HD cameras have the same lens requirements as discussed earlier, but the bandwidth and storage consumption is more reasonable than that of their megapixel brethren. The megapixel camera discussed earlier had an average bit rate of between 40 and 56Mb/s. A HD camera using H.264 compression running at 30fps would have an average bit rate of between 5 and 10 Mb/s depending on the scene. The storage consumption is higher than standard definition cameras but is about one-third of the megapixel cameras. Plus, the HD cameras will look good on your 60-inch plasma in the operations center.
The number one problem I've seen over the years with video surveillance systems is a lack of recorded video for one reason or another. Anything from time synchronization to network outages can affect your system.
Several years ago, I went on a service call to pull video evidence from a location where a murder had taken place. Upon arrival, I found that the video system in question had not recorded a frame of video in more than four months due to internal hard drive failures. That means no one had looked at or checked the video system in more than four months.
Video systems are 24/7 systems that are continuously writing massive amounts of data, and they need periodic system checks. Checks on a weekly basis should include:
- Live playback: Check video feeds, camera power, and network status if working with IP cameras
- Short-term playback: Check the functionality of network video recorders, DVRs, or iSCSI recording services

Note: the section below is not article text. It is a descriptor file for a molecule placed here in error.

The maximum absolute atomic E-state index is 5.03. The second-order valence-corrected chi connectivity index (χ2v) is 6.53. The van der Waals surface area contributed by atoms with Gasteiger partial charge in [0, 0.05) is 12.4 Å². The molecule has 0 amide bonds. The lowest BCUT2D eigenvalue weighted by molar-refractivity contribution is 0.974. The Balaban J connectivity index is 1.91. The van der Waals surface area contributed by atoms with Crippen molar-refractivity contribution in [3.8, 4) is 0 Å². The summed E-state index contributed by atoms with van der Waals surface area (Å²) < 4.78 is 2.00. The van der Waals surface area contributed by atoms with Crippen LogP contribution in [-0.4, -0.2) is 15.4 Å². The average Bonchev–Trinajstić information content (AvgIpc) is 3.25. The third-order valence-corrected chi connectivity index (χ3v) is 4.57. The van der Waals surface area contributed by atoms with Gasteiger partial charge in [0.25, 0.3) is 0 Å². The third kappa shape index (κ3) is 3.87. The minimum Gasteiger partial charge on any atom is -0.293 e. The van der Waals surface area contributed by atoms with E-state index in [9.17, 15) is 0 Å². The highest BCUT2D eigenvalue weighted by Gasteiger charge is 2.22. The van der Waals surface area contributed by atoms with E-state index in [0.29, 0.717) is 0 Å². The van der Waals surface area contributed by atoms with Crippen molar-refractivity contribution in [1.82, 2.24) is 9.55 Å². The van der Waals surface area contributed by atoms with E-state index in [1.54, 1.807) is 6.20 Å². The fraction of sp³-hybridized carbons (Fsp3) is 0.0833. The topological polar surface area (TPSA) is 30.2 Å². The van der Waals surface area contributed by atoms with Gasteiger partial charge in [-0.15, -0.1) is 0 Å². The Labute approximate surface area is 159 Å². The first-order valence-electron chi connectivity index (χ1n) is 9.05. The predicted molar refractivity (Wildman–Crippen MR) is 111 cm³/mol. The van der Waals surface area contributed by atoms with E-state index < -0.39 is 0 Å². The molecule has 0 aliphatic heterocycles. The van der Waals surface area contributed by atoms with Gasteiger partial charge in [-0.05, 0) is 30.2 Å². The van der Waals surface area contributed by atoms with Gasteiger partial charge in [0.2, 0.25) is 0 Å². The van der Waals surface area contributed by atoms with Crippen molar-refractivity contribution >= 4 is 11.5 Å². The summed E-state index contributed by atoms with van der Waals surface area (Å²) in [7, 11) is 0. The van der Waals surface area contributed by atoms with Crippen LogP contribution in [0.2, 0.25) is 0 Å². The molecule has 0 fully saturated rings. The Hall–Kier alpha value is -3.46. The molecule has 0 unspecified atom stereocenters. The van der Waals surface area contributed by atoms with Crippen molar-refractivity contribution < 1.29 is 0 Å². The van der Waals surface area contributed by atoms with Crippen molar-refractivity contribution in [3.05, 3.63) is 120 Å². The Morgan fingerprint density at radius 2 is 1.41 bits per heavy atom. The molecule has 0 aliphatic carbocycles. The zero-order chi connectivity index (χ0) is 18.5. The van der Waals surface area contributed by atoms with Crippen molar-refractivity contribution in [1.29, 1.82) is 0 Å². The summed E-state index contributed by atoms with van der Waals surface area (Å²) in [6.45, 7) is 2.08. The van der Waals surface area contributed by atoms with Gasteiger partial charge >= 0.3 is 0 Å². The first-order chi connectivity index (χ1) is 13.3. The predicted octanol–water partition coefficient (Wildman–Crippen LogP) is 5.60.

- Long-term playback: Check the functionality of any DAS SCSI or NAS iSCSI subsystems to ensure retention time requirements are being met.
"I need all the video from this incident in the next hour." It's a request you might hear on the CSI: Crime Scene Investigation television show, and this should be a reasonable request when dealing with small events in a specific period. Post motion detection has been a common feature in video surveillance systems for years, and with video content analysis readily available in better systems, searching metadata after the fact is now a reality if the features are enabled beforehand.
Misconceptions create problems when you are dealing with large systems and looking for the needle in the haystack. In 2001, I worked for a manufacturer that at the time had its CCTV system in the Washington Dulles International Airport and the Pentagon. After the 9/11 attacks, I was part of a team that had the laborious task of reviewing all the video from the airport with several federal agents looking over our shoulders. Did you notice I said all the video? That's every frame from over 300 cameras with 30 days of retention time. The task took three weeks of 15-hour days.
So, what is the answer?
Education, education, education. Educating your customers goes a long way, and an educated customer will likely settle on a nice blend of standard definition and high definition cameras with a sprinkling of megapixel where needed, as long as it suits their storage budget and gets the job done the right way. Educating your customer on proper system checks assists law enforcement with the ability to retrieve video when there is an incident.
The Federal Bureau of Investigation (FBI) has been leading the charge with an educational campaign that it put in place several years ago. In 2010, it released a training video, "FBI: Caught on Camera," which can be viewed on the FBI's website. This video covers camera placement, compression and native formats, among other topics. Don't hesitate to share this with your customers.
And, remember, a nonfunctional or poorly configured video surveillance system is as useful as no system at all. It won't help anyone, not even Criminal Minds' tech-whiz Penelope Garcia.
About the author: David Brent is a technical information engineer for IT systems at Bosch Security Systems, Inc. He has extensive knowledge of video surveillance systems and holds a number of IT and networking certifications. He can be reached at firstname.lastname@example.org.